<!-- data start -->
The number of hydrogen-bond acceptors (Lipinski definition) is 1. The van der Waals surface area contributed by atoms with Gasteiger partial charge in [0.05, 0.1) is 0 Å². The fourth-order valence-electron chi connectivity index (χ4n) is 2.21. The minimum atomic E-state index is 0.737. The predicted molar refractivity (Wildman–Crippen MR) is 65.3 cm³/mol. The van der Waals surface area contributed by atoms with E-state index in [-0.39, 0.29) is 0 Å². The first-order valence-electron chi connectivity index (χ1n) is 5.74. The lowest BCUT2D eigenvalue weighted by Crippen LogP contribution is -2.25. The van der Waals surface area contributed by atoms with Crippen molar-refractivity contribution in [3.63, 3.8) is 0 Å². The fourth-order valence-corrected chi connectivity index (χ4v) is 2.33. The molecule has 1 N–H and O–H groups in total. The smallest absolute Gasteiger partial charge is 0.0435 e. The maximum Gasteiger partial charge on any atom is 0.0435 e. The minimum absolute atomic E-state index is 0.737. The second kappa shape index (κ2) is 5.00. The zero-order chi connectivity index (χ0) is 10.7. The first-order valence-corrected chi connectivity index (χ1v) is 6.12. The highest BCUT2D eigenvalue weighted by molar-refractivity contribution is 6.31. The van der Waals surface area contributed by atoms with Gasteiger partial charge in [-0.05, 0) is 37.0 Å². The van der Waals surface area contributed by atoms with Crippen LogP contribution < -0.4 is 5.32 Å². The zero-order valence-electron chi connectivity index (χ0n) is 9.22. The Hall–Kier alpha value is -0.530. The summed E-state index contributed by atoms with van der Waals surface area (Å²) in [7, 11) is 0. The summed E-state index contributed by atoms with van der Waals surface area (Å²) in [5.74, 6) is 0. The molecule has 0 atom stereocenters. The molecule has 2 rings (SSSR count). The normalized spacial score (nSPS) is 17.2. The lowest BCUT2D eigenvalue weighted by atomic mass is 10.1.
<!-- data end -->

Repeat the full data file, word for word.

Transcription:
The number of hydrogen-bond acceptors (Lipinski definition) is 1. The van der Waals surface area contributed by atoms with Gasteiger partial charge in [0.05, 0.1) is 0 Å². The fourth-order valence-electron chi connectivity index (χ4n) is 2.21. The minimum atomic E-state index is 0.737. The predicted molar refractivity (Wildman–Crippen MR) is 65.3 cm³/mol. The van der Waals surface area contributed by atoms with E-state index in [-0.39, 0.29) is 0 Å². The first-order valence-electron chi connectivity index (χ1n) is 5.74. The lowest BCUT2D eigenvalue weighted by Crippen LogP contribution is -2.25. The van der Waals surface area contributed by atoms with Crippen molar-refractivity contribution in [3.63, 3.8) is 0 Å². The fourth-order valence-corrected chi connectivity index (χ4v) is 2.33. The molecule has 1 N–H and O–H groups in total. The smallest absolute Gasteiger partial charge is 0.0435 e. The maximum Gasteiger partial charge on any atom is 0.0435 e. The minimum absolute atomic E-state index is 0.737. The second kappa shape index (κ2) is 5.00. The zero-order chi connectivity index (χ0) is 10.7. The first-order valence-corrected chi connectivity index (χ1v) is 6.12. The highest BCUT2D eigenvalue weighted by molar-refractivity contribution is 6.31. The van der Waals surface area contributed by atoms with Gasteiger partial charge in [-0.05, 0) is 37.0 Å². The van der Waals surface area contributed by atoms with Crippen LogP contribution < -0.4 is 5.32 Å². The zero-order valence-electron chi connectivity index (χ0n) is 9.22. The Hall–Kier alpha value is -0.530. The summed E-state index contributed by atoms with van der Waals surface area (Å²) in [7, 11) is 0. The summed E-state index contributed by atoms with van der Waals surface area (Å²) in [5.74, 6) is 0. The molecule has 0 atom stereocenters. The molecule has 2 rings (SSSR count). The normalized spacial score (nSPS) is 17.2. The lowest BCUT2D eigenvalue weighted by atomic mass is 10.1.